Saturday, September 17, 2011

Growing pains: The tension between my parents' principles and feminism.

'Tis the season for fellowships. Many third year law students are preparing applications for fellowships across the United States. I recently submitted an application that asked: "Describe a personal or professional challenge that you have faced in the past and how you overcame that challenge. (3500 characters or less)."

Below is my response the fellowship question:

"Certain principles were instilled in me at a young age as a female raised in a traditional Latino family. Women are patient. Women are empathetic. Women are care-takers. Women are unselfish. We work with what we are given. We do not challenge men. We do not question authority. Granted, some of these principles are great assets. They help to define my dedication and compassion for indigent people. Others create hurdles to achieving my mission to be an agent of social change. Since continuing my education, I have struggled greatly with learning how to assert myself. This challenge only increased upon entering the legal profession, where the majority of my colleagues and superiors are men. This personal struggle is further compounded by the fact that I work in the public interest sector, where resources are limited. My personal struggles in learning to become assertive have become my greatest professional challenge, which I have learned to overcome with patience, grace and, most importantly, self-confidence and determination.

Although I was a good student and employee when not asserting myself, the burden of silencing my concerns impacted my work. Although I often had to work long hours, I have always produced high quality work-product, yet I remained submissive. However, when I began asserting myself and my needs, I was shocked to see that not only did my quality of life improve, but my work-product did as well. I quickly learned that being assertive was not synonymous with being confrontational. For example, I worked on a project where a teammate unexpectedly left. Our deadline was rapidly approaching. Although I took on the work, it was impossible for one person to complete the work on time. I feared informing my supervising attorney that I needed a new teammate or that the deadline needed to be changed for fear of upsetting--or worse--disappointing him. No matter how many ten hour shifts I put in, the project could not possibly have been completed in time. After building up the courage to tell him what I needed, we decided to change the project’s deadline to accommodate the circumstances, and the conversation effectively moved our work forward.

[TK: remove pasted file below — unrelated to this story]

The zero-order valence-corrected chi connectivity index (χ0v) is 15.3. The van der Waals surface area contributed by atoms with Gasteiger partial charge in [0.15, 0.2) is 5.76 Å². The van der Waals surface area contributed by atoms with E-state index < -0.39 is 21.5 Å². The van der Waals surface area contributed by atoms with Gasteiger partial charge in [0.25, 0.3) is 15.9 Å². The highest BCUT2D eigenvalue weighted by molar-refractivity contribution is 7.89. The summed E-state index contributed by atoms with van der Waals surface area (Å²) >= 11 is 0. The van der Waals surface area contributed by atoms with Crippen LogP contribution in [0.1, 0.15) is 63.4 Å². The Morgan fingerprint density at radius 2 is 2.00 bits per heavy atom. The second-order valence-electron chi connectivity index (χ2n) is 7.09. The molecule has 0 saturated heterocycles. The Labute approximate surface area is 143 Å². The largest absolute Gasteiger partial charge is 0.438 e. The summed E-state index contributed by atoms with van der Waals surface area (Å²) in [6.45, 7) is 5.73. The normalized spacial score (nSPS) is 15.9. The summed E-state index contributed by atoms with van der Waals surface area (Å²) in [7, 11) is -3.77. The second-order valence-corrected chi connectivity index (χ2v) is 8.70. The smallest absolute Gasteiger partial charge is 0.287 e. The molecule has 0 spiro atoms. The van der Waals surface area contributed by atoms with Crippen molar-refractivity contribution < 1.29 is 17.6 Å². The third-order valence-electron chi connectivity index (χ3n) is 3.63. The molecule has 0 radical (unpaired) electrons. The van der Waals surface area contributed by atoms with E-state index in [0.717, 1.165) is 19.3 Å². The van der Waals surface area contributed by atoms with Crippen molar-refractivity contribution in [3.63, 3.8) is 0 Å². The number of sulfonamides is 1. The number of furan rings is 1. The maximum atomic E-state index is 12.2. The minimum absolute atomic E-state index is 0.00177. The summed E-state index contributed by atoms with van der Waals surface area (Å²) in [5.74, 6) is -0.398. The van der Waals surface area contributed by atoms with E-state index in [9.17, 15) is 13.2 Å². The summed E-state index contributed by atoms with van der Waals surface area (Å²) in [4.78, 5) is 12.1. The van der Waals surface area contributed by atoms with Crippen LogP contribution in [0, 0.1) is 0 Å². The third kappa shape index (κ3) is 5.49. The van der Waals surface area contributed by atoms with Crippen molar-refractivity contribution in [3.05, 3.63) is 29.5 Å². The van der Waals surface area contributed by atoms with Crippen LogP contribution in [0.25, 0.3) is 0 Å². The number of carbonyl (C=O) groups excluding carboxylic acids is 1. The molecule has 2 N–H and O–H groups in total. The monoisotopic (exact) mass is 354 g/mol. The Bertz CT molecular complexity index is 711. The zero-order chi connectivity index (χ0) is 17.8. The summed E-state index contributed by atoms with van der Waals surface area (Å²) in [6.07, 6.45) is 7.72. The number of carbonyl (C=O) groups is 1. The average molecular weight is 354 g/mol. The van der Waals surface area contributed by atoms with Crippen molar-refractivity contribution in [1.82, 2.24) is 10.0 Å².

My attitude in response to the arguably sexist principles I was raised with changed over time for a number of reasons. One of the major driving forces behind my conscious and often painful effort to assert myself was the realization that if I remained timid I would be an ineffective agent of social change. I am ultimately hurting my clients if I cannot be the finest advocate there is, even if this means confronting some of the deep-seated principles I was raised with. Initially, I was overwhelmed and felt hopeless at times in my quest to assert myself. However, knowing that this was for the benefit of the people whom I aim to serve pushed me through. Oddly enough, my greatest form of support came from the other set of the principles instilled in me: patience, empathy and flexibility. These qualities are instrumental in providing balance to what had become my greatest personal conflict, the yin and yang of my character--an issue I no longer fear to confront. The courage to assert my voice on behalf of others serves my clients best because I am invested in the service for my well being and theirs."

Upon reflection, I find my response interesting for two reasons. First, I unconsciously chose to write about a personal challenge that has become a professional challenge over time. Strange enough, my greatest struggle in life is negotiating the principles my parents and family instilled in me with the need to be a strong and independent person - not only for myself, but for those I aim to serve as an attorney. The curious aspect of this dynamic is that until I was forced to articulate this struggle (via answering the above fellowship question), I failed to recognize its key players: traditional notions of Latina/o gender roles and feminism.